The Practice of Creativity

Posts Tagged ‘tensions

I am always amazed at how much insight a spontaneous writing prompt can yield. In my ‘First Thursdays’ writing group, we come up with a prompt generated on the spot, freewrite for 5-10 minutes and share. We also critique 3-4 pages of work we’ve brought. Yesterday, my dear writing buddy Al offered this prompt: “I like it best when…” We put pen to the paper for 8 minutes.

I wrote a list:

I like it best when I’m in charge.

I like it best when I find a book that makes language feel fresh.

I like it best when I work in the background and help others—but also acknowledged for a doing a good job.

I like it best when others believe I’m smart.

I like it best at home, hanging out without any makeup on, in comfy clothes, with plenty to eat in the fridge.

I like it best when I have uninterrupted writing time that fuels long spells of imagination.

I like it best when I’m healthy.

I like it best when I have a new book that I’ve written, hot off the press, in my hands.

I like it best when I wake up with a line for a new poem on the tip of my tongue.

I like it best when I have cooked a sumptuous Indian meal.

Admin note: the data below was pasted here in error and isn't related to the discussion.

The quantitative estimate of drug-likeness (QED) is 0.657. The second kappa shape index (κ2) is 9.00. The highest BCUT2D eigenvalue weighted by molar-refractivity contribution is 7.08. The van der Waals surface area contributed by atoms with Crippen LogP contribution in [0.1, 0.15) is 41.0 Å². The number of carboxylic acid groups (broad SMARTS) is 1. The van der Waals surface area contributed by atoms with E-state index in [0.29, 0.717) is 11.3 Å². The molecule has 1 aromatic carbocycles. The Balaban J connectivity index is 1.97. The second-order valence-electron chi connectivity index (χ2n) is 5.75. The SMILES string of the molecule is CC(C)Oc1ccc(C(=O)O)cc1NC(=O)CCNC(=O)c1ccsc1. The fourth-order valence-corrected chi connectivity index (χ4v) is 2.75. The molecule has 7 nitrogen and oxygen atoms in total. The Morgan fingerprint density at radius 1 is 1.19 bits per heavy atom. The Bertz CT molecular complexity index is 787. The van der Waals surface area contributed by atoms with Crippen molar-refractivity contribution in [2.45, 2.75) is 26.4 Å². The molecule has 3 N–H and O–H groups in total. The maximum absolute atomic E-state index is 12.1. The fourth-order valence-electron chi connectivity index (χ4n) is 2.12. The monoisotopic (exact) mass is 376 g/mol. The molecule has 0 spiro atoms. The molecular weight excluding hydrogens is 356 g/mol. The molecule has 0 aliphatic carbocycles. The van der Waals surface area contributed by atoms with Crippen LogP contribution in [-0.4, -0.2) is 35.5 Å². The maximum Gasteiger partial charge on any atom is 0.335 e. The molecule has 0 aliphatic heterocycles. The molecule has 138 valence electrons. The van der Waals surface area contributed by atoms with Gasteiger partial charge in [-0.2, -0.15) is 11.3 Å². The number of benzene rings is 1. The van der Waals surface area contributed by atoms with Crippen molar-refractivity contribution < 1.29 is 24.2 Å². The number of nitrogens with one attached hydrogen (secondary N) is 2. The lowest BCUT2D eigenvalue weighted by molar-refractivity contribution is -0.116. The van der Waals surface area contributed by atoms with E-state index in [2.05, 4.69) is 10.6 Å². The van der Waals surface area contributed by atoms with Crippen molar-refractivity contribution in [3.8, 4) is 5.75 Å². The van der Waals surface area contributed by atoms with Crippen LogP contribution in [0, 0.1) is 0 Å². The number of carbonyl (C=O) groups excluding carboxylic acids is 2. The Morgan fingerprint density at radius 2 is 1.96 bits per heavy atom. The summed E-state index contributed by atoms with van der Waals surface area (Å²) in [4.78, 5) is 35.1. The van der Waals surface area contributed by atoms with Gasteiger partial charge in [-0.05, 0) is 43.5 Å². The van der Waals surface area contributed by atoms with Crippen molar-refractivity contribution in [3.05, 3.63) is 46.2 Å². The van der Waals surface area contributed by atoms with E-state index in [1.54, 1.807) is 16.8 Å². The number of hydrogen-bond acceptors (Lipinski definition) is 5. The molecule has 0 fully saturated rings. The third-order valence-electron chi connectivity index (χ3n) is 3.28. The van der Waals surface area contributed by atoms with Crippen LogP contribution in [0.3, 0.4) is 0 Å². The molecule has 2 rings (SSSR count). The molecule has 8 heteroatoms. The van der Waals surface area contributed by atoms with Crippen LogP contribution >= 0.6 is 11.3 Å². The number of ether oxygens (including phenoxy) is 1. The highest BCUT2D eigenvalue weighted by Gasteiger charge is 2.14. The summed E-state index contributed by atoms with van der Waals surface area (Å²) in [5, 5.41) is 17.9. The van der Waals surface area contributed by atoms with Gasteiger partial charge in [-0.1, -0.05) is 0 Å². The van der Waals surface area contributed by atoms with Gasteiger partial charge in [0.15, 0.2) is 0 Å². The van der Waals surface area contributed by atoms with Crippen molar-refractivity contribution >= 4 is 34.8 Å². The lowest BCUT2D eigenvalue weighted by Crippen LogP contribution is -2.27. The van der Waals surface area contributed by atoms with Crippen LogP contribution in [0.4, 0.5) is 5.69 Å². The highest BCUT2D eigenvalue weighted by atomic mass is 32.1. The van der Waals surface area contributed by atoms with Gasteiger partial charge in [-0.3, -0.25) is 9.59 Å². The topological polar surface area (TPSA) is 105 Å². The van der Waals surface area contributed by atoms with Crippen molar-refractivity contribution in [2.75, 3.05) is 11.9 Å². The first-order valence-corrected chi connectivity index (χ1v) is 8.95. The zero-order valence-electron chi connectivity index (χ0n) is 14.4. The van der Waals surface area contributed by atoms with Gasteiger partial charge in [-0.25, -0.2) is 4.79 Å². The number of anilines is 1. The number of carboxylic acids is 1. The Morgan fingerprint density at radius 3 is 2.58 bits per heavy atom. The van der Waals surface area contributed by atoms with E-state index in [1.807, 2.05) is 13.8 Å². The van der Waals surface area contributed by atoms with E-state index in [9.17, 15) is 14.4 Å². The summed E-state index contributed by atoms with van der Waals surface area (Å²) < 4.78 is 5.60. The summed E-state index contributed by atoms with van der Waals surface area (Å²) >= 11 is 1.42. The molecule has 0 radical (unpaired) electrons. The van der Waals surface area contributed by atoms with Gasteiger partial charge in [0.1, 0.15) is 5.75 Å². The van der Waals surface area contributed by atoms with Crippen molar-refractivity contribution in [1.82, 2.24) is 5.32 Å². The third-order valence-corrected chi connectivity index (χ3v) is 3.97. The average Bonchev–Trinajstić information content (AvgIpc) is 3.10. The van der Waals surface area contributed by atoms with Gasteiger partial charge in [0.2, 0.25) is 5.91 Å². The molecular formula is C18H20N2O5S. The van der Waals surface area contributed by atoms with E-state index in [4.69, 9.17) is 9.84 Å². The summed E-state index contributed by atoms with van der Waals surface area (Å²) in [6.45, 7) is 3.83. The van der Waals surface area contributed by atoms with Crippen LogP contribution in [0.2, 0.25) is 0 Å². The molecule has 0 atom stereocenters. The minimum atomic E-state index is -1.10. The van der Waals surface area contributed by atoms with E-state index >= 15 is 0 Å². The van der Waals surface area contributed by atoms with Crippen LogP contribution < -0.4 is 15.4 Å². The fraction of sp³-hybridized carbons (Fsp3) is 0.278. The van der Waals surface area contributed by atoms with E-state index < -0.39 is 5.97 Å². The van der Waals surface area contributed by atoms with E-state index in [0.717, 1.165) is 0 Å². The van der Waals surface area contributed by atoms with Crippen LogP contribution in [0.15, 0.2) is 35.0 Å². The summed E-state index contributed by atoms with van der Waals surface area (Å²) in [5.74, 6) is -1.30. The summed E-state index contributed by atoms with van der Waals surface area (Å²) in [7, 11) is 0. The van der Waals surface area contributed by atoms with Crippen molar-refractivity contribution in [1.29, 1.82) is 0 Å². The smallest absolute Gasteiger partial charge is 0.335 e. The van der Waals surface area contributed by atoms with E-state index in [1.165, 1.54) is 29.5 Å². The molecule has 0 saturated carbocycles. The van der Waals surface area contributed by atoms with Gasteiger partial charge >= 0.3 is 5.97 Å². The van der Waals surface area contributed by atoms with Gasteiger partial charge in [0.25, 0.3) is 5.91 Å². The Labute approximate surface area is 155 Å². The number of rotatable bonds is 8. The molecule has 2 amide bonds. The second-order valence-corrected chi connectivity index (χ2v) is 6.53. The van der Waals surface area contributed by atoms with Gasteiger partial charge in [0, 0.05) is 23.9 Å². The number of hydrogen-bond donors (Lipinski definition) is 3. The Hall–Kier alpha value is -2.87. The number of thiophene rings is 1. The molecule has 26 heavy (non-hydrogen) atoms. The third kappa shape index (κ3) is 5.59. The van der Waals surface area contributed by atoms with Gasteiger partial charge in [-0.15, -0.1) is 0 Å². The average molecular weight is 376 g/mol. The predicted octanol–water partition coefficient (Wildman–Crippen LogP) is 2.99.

I like it best when I laugh so hard with a friend that I sound like I’m snorting.

I like it best being inundated by the lights, sounds and smells of a Las Vegas casino.

I like it best right after a facial.

I like it best when I hear from a former student who tells me about their achievements.

In reading over my list wonderful contradictions and tensions are present.  My writing group pointed to the tension in my statements between liking to be in charge and wanting to play a supporting role. I see a tension between my enchantment with casinos (I lived in Las Vegas for two years), and therefore intense stimuli and the joys of solitude that accrue through the practice of writing.

Tensions and contradictions are what make humans fascinating and writers mine these facets of personality to make their work emotionally compelling. Try this writing prompt and see what you discover about yourself. Or, you can apply this prompt to the fiction that you write. How would your main character answer the prompt? What contradictions and tensions from the character’s list could you draw on to deepen a conflict or plot development?


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Michele Tracy Berger

Michele Tracy Berger

Author, Academic, Creativity Expert I'm an award winning writer.

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